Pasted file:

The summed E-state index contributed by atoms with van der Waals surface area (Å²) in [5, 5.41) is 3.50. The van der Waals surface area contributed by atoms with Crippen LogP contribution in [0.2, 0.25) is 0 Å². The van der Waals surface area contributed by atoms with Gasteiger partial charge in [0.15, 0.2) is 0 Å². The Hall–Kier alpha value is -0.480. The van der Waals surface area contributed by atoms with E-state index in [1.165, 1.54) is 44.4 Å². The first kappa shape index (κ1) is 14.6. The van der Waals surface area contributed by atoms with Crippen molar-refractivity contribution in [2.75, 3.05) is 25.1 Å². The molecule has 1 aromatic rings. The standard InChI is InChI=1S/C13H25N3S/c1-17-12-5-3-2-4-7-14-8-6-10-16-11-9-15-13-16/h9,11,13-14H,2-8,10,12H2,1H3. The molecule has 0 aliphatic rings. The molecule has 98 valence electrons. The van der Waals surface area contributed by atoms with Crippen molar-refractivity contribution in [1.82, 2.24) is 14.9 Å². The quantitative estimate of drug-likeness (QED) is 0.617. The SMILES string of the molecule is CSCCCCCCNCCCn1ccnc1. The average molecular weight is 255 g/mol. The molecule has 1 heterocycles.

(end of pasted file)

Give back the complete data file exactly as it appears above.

The summed E-state index contributed by atoms with van der Waals surface area (Å²) in [5, 5.41) is 3.50. The van der Waals surface area contributed by atoms with Crippen LogP contribution in [0.2, 0.25) is 0 Å². The van der Waals surface area contributed by atoms with Gasteiger partial charge in [0.15, 0.2) is 0 Å². The Hall–Kier alpha value is -0.480. The van der Waals surface area contributed by atoms with E-state index in [1.165, 1.54) is 44.4 Å². The first kappa shape index (κ1) is 14.6. The van der Waals surface area contributed by atoms with Crippen molar-refractivity contribution in [2.75, 3.05) is 25.1 Å². The molecule has 1 aromatic rings. The standard InChI is InChI=1S/C13H25N3S/c1-17-12-5-3-2-4-7-14-8-6-10-16-11-9-15-13-16/h9,11,13-14H,2-8,10,12H2,1H3. The molecule has 0 aliphatic rings. The molecule has 98 valence electrons. The van der Waals surface area contributed by atoms with Crippen molar-refractivity contribution in [1.82, 2.24) is 14.9 Å². The quantitative estimate of drug-likeness (QED) is 0.617. The SMILES string of the molecule is CSCCCCCCNCCCn1ccnc1. The average molecular weight is 255 g/mol. The molecule has 1 heterocycles.